Every one here at CPE are very sad to hear of the passing of Scottie Guthrie. A colleague and friend, who passed unexpectedly this past week. Our deepest sympathies go out to his family and friends.
Rest Easy Scottie
Season 3 of “The Great Canadian Karaoke Challenge” is currently postponed. It will commence in March of 2024!
There are no refunds as we already have committed sponsors and venues on board for the event.
We look forward to seeing all the talent again and working with our business partners. Thank you for supporting this competition from the start!
The Great Canadian Karaoke Challenge was created by Stephen Robert John Gaudet. The event is produced by our team at Creative Power Entertainment. The singing competition started very small in 22 venues across 6 of the Canadian Provinces in 2018.
This major singing competition, now in its 3rd year, is in over 100 venues across the Nation in ten Canadian Provinces.
The contest now awards over $25,000 in cash and prizes. The GRAND PRIZE is $10,000 cash to the National Champion, making it one of the biggest prizes in Canadian history.
Provincial winners win Airfare & Hotel to compete at the National Finals.
Kingston native Carolyn Derue admits to being a little nervous heading into the championship round of the Great Canadian Karaoke Challenge, to be held Saturday at Overtime Sports Bar on Bath Road.
“It’s gotten a little bit more competitive, a little bit more serious, but I’m more excited than anything,” Derue, a St. Lawrence College nursing student, said.
“Whatever happens will happen. I’m excited to meet everyone from the other provinces and hear everybody else. It will be a great night regardless.”
The challenge, which sources contestants from six provinces across the country, has amassed a prize of $10,000 for the national champion.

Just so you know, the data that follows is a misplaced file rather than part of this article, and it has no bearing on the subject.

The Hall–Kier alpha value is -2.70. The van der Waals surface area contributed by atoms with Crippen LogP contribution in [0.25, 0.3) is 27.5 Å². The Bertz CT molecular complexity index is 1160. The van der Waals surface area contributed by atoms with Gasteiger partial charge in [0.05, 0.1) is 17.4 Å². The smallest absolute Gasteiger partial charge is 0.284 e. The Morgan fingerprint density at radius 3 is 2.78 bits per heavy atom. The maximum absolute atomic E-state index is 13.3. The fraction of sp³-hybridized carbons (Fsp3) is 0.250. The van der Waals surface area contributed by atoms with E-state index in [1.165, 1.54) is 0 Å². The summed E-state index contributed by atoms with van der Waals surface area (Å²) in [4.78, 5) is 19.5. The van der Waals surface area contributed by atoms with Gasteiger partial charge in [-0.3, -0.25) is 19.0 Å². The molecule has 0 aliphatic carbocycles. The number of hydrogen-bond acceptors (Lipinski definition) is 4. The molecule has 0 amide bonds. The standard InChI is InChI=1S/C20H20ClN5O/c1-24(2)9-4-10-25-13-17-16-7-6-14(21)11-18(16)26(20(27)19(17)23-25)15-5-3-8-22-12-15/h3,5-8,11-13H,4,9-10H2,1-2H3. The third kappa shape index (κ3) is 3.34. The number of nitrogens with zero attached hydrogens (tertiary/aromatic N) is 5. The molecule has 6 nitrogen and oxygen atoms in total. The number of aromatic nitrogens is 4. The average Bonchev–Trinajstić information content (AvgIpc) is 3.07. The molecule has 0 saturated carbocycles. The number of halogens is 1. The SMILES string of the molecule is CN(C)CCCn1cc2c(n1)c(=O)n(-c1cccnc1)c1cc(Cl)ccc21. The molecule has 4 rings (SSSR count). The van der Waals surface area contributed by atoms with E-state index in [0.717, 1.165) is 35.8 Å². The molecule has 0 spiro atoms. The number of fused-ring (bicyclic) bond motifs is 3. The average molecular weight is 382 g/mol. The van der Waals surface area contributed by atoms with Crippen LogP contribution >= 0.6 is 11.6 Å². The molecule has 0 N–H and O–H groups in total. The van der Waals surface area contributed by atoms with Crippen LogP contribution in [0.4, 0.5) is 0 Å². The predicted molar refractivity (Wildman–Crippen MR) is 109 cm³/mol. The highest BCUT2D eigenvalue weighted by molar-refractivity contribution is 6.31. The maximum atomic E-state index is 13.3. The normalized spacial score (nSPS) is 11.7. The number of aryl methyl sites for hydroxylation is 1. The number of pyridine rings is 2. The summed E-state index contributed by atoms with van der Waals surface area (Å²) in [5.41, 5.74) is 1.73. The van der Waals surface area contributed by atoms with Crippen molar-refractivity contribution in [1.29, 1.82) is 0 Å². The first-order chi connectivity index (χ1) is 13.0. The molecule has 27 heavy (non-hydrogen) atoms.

Derue will be representing Ontario after winning the provincial qualifier on Aug. 4.
“I have been singing all my life, I grew up singing and had a very musical family,” Derue said in an interview.
“From the age of six, I began competing in the Kingston area. I’ve always lived here and continued singing here for years.”
Recently, however, Derue said she put singing on hold to pursue a degree in nursing from St. Lawrence. Now, nearing the end of her studies, when Derue heard about the competition, she took a shot.
“I decided to try out and it’s gone pretty well since,” she said.
Derue went through two rounds of local qualifiers, which reduced the number of contestants from 30 to just two. After the local rounds, she and another Kingstonian competed in the provincial competition, with Derue emerging as the winner.
This weekend, Derue will face off against five other contestants from provinces across the country, all of whom have won their respective provincial competitions.
The other contestants will be flown in from British Columbia, Manitoba, Quebec, Nova Scotia and New Brunswick to compete for the title of national champion.
The producer of the Great Canadian Karaoke Challenge, Steve Gaudet, said that before he chose to organize a national competition, he had been hosting karaoke events on the East Coast for years. This year’s challenge will be the first time Gaudet has organized a nationwide competition.
Gaudet co-ordinated the competition at more than 30 venues across the country, each running the event for 10 weeks to select candidates.
“It’s been eight months of work,” he said.
In an interview, Rob Lanteigne, the owner of Overtime Sports Bar, said patrons have come from across the country to watch the qualifying rounds of the competition. He added that a visitor had come from as far as the United Kingdom for the competitions.
The Kingston Whig-Standard 2018 ©
Prince Edward Island
Winning the $10,000 cash prize in a national karaoke competition was very satisfying for Ayla Rodney.
But more fulfilling was the rekindling of a lost love.“My love for singing was sparked again,” she said. “I enjoy singing ballads, but when you perform in the music industry, you end up doing a lot of pop and Top 40 music and that takes you away from the genre you enjoy doing which is unfortunate. In the karaoke competition, I was able to sing the songs that I love and really connect with and I was able to see that there’s still a love and appreciation out there for that kind of music.”
Last August, Rodney won the second annual Great Canadian Karaoke Challenge in Kingston and the right to participate in the World Singing Championship in Las Vegas from November 17-20.
Organized by Stephen Gaudet, the 10-week contest is held in nearly 40 venues across Canada with the provincial winners advancing to the final.